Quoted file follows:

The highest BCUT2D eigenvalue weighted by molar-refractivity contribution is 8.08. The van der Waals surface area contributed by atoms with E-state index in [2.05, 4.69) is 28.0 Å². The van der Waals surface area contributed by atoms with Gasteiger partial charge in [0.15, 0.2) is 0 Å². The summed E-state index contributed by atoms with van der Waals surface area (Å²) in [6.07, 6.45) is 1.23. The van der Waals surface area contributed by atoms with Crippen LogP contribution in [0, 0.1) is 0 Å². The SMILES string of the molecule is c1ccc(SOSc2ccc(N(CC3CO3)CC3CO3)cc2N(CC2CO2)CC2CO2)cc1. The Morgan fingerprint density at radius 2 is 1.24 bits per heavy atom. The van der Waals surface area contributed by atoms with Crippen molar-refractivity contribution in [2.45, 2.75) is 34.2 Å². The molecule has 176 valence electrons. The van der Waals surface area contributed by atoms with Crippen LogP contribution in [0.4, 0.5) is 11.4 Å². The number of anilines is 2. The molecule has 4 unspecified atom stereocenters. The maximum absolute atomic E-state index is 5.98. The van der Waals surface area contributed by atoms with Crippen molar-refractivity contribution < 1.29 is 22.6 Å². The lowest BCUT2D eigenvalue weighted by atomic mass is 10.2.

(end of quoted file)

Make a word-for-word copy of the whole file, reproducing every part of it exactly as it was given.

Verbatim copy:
The highest BCUT2D eigenvalue weighted by molar-refractivity contribution is 8.08. The van der Waals surface area contributed by atoms with E-state index in [2.05, 4.69) is 28.0 Å². The van der Waals surface area contributed by atoms with Gasteiger partial charge in [0.15, 0.2) is 0 Å². The summed E-state index contributed by atoms with van der Waals surface area (Å²) in [6.07, 6.45) is 1.23. The van der Waals surface area contributed by atoms with Crippen LogP contribution in [0, 0.1) is 0 Å². The SMILES string of the molecule is c1ccc(SOSc2ccc(N(CC3CO3)CC3CO3)cc2N(CC2CO2)CC2CO2)cc1. The Morgan fingerprint density at radius 2 is 1.24 bits per heavy atom. The van der Waals surface area contributed by atoms with Crippen molar-refractivity contribution in [2.45, 2.75) is 34.2 Å². The molecule has 176 valence electrons. The van der Waals surface area contributed by atoms with Crippen LogP contribution in [0.4, 0.5) is 11.4 Å². The number of anilines is 2. The molecule has 4 unspecified atom stereocenters. The maximum absolute atomic E-state index is 5.98. The van der Waals surface area contributed by atoms with Crippen molar-refractivity contribution < 1.29 is 22.6 Å². The lowest BCUT2D eigenvalue weighted by atomic mass is 10.2.